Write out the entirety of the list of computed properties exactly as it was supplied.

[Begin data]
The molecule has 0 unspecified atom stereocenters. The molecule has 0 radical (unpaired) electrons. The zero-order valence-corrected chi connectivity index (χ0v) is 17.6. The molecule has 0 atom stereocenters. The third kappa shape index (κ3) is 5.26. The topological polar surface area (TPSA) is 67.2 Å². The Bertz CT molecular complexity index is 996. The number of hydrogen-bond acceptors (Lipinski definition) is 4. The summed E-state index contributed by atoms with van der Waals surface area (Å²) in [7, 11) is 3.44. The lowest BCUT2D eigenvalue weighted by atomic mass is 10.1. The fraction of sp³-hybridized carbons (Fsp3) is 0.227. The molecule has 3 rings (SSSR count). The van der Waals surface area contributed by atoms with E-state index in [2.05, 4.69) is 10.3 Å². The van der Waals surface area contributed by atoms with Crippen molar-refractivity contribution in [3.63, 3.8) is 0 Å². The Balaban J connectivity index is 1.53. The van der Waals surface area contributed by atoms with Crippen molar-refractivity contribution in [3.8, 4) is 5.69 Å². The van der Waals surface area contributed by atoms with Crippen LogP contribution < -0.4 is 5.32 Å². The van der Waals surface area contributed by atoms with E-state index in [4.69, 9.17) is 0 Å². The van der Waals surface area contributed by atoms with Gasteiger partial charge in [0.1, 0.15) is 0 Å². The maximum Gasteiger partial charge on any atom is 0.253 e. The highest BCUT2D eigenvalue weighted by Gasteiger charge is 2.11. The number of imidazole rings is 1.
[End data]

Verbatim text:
The molecule has 0 unspecified atom stereocenters. The molecule has 0 radical (unpaired) electrons. The zero-order valence-corrected chi connectivity index (χ0v) is 17.6. The molecule has 0 atom stereocenters. The third kappa shape index (κ3) is 5.26. The topological polar surface area (TPSA) is 67.2 Å². The Bertz CT molecular complexity index is 996. The number of hydrogen-bond acceptors (Lipinski definition) is 4. The summed E-state index contributed by atoms with van der Waals surface area (Å²) in [7, 11) is 3.44. The lowest BCUT2D eigenvalue weighted by atomic mass is 10.1. The fraction of sp³-hybridized carbons (Fsp3) is 0.227. The molecule has 3 rings (SSSR count). The van der Waals surface area contributed by atoms with E-state index in [2.05, 4.69) is 10.3 Å². The van der Waals surface area contributed by atoms with Crippen molar-refractivity contribution in [3.63, 3.8) is 0 Å². The Balaban J connectivity index is 1.53. The van der Waals surface area contributed by atoms with Crippen molar-refractivity contribution in [3.8, 4) is 5.69 Å². The van der Waals surface area contributed by atoms with Crippen LogP contribution < -0.4 is 5.32 Å². The van der Waals surface area contributed by atoms with E-state index in [4.69, 9.17) is 0 Å². The van der Waals surface area contributed by atoms with Gasteiger partial charge in [0.1, 0.15) is 0 Å². The maximum Gasteiger partial charge on any atom is 0.253 e. The highest BCUT2D eigenvalue weighted by Gasteiger charge is 2.11. The number of imidazole rings is 1.